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Rated: 13+ · Novel · Sci-fi · #1777919
Squirrels are an imperfect system for interstellar travel.
The Universe is a VAST enough place that there are only five sentient beings in it whose opinions actually matter. It is important to note right off that the reader of this book is not one of them. It is also important to note that neither is the writer.
And it is the writer’s opinion that the universe always balances itself out so that there are five, only five and perpetually five of Those Whose Opinions Actually Matter.
One is killed off as soon as another is born, spawned, or excreted, or however its particular form of being comes into being. Some, who are astute, or wise, or hallucinogenically augmented enough to recognize this phenomenon have argued that it proves of the existence of an omnipotent God. But, then again, people who truly ponder these things are never Those Whose Opinions Actually Matter. And again, no, you are not one of them.
To you, they might. Your opinions I mean. Matter that is. But, believe it or not, you’re just not that important. Nothing personal. Me neither. It’s okay. It’s actually a bit of relief, if you think about it.
The one person who noticed that the small percentage of Those Whose Opinions Actually Matter rarely have the time, interest, or disposition to draw conclusions on the existence of God and therefore generally left it up to the vast VAST majority of Those Whose Opinions Really Don’t (again, lookin’ at YOU here), happened to be a hyper-intelligent light-years-wide collection of Cesium atoms.
However, before Dave, (that was the Cesium atoms’ name) could share his epiphany (really “its” epiphany, since it’s hard for cesium atoms to form gender-specific organs) of a universe that structured itself so that God could remain happily and blamelessly ambiguous, he (it) was so startled he (it) self-ignited and died horribly painfully before he (it) could tell anybody, taking a burgeoning star system, having just achieved orbital space flight and about to complete it’s first atom splitting reactors, with him. (It).
At first glance this seems like kind of a shame, however the Scarlons, who lived among Dave, were racially a planet of warlike brutes, and probably would have committed a small but annoying amount of atrocities before they blew themselves out of existence anyway.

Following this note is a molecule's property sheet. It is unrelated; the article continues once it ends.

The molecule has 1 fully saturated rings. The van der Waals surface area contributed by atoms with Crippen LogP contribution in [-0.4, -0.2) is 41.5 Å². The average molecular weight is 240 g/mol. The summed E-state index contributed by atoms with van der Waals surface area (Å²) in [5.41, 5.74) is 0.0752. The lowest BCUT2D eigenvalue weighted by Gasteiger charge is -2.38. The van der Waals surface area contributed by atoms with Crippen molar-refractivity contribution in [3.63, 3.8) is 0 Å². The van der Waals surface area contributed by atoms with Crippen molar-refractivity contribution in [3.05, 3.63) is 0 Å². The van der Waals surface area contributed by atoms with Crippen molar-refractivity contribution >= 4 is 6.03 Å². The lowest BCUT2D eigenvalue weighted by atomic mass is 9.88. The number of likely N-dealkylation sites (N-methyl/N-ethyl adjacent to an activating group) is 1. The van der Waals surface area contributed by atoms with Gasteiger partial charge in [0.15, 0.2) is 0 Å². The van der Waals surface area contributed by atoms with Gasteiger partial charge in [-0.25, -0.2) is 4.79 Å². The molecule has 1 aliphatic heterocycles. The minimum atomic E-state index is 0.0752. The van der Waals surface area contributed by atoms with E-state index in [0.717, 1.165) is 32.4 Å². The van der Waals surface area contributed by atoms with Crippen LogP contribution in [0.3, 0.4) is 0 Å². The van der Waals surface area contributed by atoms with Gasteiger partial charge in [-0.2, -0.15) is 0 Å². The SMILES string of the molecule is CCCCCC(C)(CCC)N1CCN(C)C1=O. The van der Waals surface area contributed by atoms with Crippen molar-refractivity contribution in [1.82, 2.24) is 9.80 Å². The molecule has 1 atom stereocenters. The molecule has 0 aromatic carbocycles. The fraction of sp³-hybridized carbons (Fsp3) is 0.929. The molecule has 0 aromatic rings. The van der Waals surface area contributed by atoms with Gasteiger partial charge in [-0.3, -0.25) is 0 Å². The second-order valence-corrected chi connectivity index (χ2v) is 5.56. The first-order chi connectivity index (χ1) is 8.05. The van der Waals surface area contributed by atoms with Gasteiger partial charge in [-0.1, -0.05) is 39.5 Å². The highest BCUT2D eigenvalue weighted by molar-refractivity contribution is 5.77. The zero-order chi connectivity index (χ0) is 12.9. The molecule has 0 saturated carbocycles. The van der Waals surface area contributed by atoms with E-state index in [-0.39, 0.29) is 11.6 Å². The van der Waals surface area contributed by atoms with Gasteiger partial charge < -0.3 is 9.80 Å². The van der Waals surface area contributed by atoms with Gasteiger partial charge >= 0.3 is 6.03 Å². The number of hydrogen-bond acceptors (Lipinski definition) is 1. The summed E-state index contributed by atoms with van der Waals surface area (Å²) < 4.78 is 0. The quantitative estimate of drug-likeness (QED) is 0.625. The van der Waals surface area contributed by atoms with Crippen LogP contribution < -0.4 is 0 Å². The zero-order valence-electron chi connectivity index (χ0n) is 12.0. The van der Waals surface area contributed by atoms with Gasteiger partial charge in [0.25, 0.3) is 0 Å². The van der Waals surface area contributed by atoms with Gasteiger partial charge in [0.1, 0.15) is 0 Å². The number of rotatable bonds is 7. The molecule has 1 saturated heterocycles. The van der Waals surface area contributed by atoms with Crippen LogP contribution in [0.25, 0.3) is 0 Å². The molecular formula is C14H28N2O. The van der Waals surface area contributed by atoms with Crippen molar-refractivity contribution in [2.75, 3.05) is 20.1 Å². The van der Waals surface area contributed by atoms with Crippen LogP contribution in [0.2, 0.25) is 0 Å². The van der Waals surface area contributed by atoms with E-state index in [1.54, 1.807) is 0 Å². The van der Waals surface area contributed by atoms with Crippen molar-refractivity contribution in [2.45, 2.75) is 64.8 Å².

However Dave’s Epiphany would have been a virtually unassailable argument for a sort of self-aware force that organizes our universe, i.e. God. So his untimely death was a bit of a Dues Es Machina anyway.
See what I mean? What if YOU or I (better you than I, frankly) was responsible for the deaths of the Scarlons? I mean, I wouldn’t invite them over for drinks, but I wouldn’t wish death on them either. Talk about guilt. Glad there’s someone else to take care of these things, ambiguously blameless though he may or may not be.
Anyway, in the GRAND scheme of things, there are only five beings whose opinions actually matter: that is to say, have any influence over the matter which composes “being” and matters to most beings made of…matter. Three of them are far too busy, or evil, or interested in the world around them to notice that their opinions really do matter. Two of them, two men, however, are just self involved enough to know EXACTLY how much their opinions matter and be very proud of it.
Well, not so much proud per say. Just confident. Very, very confident. Really to a fault. In fact, you might not like them. I mean, that, of course, depends on you. Not that your opinion matters, ultimately. Sorry. I mean, book’s already written, right? But you might not like them. They’re not necessarily likeable. I’m just preparing you.
However, It is with these two we shall begin our tale.

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